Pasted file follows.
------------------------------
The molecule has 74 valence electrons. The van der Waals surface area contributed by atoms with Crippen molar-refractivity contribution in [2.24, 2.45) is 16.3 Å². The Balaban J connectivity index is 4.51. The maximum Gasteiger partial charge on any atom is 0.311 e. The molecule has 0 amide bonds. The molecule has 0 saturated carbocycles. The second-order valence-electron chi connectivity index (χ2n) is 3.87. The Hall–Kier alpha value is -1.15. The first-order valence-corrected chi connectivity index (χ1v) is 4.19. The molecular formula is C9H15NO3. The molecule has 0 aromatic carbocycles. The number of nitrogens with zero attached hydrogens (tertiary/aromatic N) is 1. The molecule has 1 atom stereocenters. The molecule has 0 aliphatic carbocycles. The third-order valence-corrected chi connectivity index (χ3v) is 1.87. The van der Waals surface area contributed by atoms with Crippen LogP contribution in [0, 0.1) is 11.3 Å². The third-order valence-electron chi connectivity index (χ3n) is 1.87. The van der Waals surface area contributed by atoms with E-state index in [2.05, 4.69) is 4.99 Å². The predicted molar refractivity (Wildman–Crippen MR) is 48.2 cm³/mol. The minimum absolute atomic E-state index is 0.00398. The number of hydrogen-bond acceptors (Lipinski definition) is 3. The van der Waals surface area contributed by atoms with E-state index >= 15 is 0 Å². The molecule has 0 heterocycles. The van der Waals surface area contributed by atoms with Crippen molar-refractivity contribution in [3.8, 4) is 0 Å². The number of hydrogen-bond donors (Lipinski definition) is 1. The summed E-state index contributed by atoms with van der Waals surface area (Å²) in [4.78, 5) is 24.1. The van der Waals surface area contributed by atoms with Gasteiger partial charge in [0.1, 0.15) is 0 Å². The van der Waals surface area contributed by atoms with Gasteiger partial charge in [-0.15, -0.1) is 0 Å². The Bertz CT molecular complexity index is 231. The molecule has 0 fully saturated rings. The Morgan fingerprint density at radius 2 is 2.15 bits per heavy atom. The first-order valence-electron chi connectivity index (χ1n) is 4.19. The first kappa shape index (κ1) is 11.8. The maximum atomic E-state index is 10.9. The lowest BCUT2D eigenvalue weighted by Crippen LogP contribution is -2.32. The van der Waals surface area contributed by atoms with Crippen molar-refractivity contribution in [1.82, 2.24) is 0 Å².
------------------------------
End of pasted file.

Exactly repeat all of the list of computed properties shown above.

The molecule has 74 valence electrons. The van der Waals surface area contributed by atoms with Crippen molar-refractivity contribution in [2.24, 2.45) is 16.3 Å². The Balaban J connectivity index is 4.51. The maximum Gasteiger partial charge on any atom is 0.311 e. The molecule has 0 amide bonds. The molecule has 0 saturated carbocycles. The second-order valence-electron chi connectivity index (χ2n) is 3.87. The Hall–Kier alpha value is -1.15. The first-order valence-corrected chi connectivity index (χ1v) is 4.19. The molecular formula is C9H15NO3. The molecule has 0 aromatic carbocycles. The number of nitrogens with zero attached hydrogens (tertiary/aromatic N) is 1. The molecule has 1 atom stereocenters. The molecule has 0 aliphatic carbocycles. The third-order valence-corrected chi connectivity index (χ3v) is 1.87. The van der Waals surface area contributed by atoms with Crippen LogP contribution in [0, 0.1) is 11.3 Å². The third-order valence-electron chi connectivity index (χ3n) is 1.87. The van der Waals surface area contributed by atoms with E-state index in [2.05, 4.69) is 4.99 Å². The predicted molar refractivity (Wildman–Crippen MR) is 48.2 cm³/mol. The minimum absolute atomic E-state index is 0.00398. The number of hydrogen-bond acceptors (Lipinski definition) is 3. The van der Waals surface area contributed by atoms with E-state index >= 15 is 0 Å². The molecule has 0 heterocycles. The van der Waals surface area contributed by atoms with Crippen molar-refractivity contribution in [3.8, 4) is 0 Å². The number of hydrogen-bond donors (Lipinski definition) is 1. The summed E-state index contributed by atoms with van der Waals surface area (Å²) in [4.78, 5) is 24.1. The van der Waals surface area contributed by atoms with Gasteiger partial charge in [0.1, 0.15) is 0 Å². The van der Waals surface area contributed by atoms with Gasteiger partial charge in [-0.15, -0.1) is 0 Å². The Bertz CT molecular complexity index is 231. The molecule has 0 fully saturated rings. The Morgan fingerprint density at radius 2 is 2.15 bits per heavy atom. The first-order valence-electron chi connectivity index (χ1n) is 4.19. The first kappa shape index (κ1) is 11.8. The maximum atomic E-state index is 10.9. The lowest BCUT2D eigenvalue weighted by Crippen LogP contribution is -2.32. The van der Waals surface area contributed by atoms with Crippen molar-refractivity contribution in [1.82, 2.24) is 0 Å².